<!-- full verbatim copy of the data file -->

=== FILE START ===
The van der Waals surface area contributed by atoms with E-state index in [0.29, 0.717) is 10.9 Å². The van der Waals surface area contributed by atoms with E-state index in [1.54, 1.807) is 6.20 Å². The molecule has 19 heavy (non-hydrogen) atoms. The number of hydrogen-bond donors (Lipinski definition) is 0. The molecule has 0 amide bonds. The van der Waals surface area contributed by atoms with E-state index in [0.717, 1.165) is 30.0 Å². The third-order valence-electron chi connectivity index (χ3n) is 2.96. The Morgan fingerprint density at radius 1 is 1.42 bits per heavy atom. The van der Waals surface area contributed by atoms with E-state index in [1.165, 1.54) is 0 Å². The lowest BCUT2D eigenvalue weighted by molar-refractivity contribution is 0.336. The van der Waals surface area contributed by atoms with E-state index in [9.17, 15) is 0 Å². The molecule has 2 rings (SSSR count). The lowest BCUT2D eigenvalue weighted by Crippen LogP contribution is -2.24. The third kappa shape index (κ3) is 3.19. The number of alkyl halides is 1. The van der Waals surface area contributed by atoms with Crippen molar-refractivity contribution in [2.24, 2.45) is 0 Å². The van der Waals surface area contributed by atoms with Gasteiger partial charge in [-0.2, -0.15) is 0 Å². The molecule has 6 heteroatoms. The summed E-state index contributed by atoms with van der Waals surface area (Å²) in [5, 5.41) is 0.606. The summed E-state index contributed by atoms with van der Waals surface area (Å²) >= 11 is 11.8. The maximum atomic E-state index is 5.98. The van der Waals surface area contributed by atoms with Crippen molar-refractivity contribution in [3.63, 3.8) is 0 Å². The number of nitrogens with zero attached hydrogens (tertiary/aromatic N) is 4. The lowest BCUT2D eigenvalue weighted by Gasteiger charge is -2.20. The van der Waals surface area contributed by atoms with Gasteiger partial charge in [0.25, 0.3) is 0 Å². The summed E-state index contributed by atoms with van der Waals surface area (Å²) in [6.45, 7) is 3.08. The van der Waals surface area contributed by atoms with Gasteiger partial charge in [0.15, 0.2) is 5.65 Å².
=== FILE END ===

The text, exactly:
The van der Waals surface area contributed by atoms with E-state index in [0.29, 0.717) is 10.9 Å². The van der Waals surface area contributed by atoms with E-state index in [1.54, 1.807) is 6.20 Å². The molecule has 19 heavy (non-hydrogen) atoms. The number of hydrogen-bond donors (Lipinski definition) is 0. The molecule has 0 amide bonds. The van der Waals surface area contributed by atoms with E-state index in [0.717, 1.165) is 30.0 Å². The third-order valence-electron chi connectivity index (χ3n) is 2.96. The Morgan fingerprint density at radius 1 is 1.42 bits per heavy atom. The van der Waals surface area contributed by atoms with E-state index in [1.165, 1.54) is 0 Å². The lowest BCUT2D eigenvalue weighted by molar-refractivity contribution is 0.336. The van der Waals surface area contributed by atoms with E-state index in [9.17, 15) is 0 Å². The molecule has 2 rings (SSSR count). The lowest BCUT2D eigenvalue weighted by Crippen LogP contribution is -2.24. The third kappa shape index (κ3) is 3.19. The number of alkyl halides is 1. The van der Waals surface area contributed by atoms with Crippen molar-refractivity contribution in [2.24, 2.45) is 0 Å². The van der Waals surface area contributed by atoms with Gasteiger partial charge in [-0.2, -0.15) is 0 Å². The molecule has 6 heteroatoms. The summed E-state index contributed by atoms with van der Waals surface area (Å²) in [5, 5.41) is 0.606. The summed E-state index contributed by atoms with van der Waals surface area (Å²) >= 11 is 11.8. The maximum atomic E-state index is 5.98. The van der Waals surface area contributed by atoms with Crippen molar-refractivity contribution in [3.63, 3.8) is 0 Å². The number of nitrogens with zero attached hydrogens (tertiary/aromatic N) is 4. The lowest BCUT2D eigenvalue weighted by Gasteiger charge is -2.20. The van der Waals surface area contributed by atoms with Gasteiger partial charge in [0.25, 0.3) is 0 Å². The summed E-state index contributed by atoms with van der Waals surface area (Å²) in [6.45, 7) is 3.08. The van der Waals surface area contributed by atoms with Gasteiger partial charge in [0.15, 0.2) is 5.65 Å².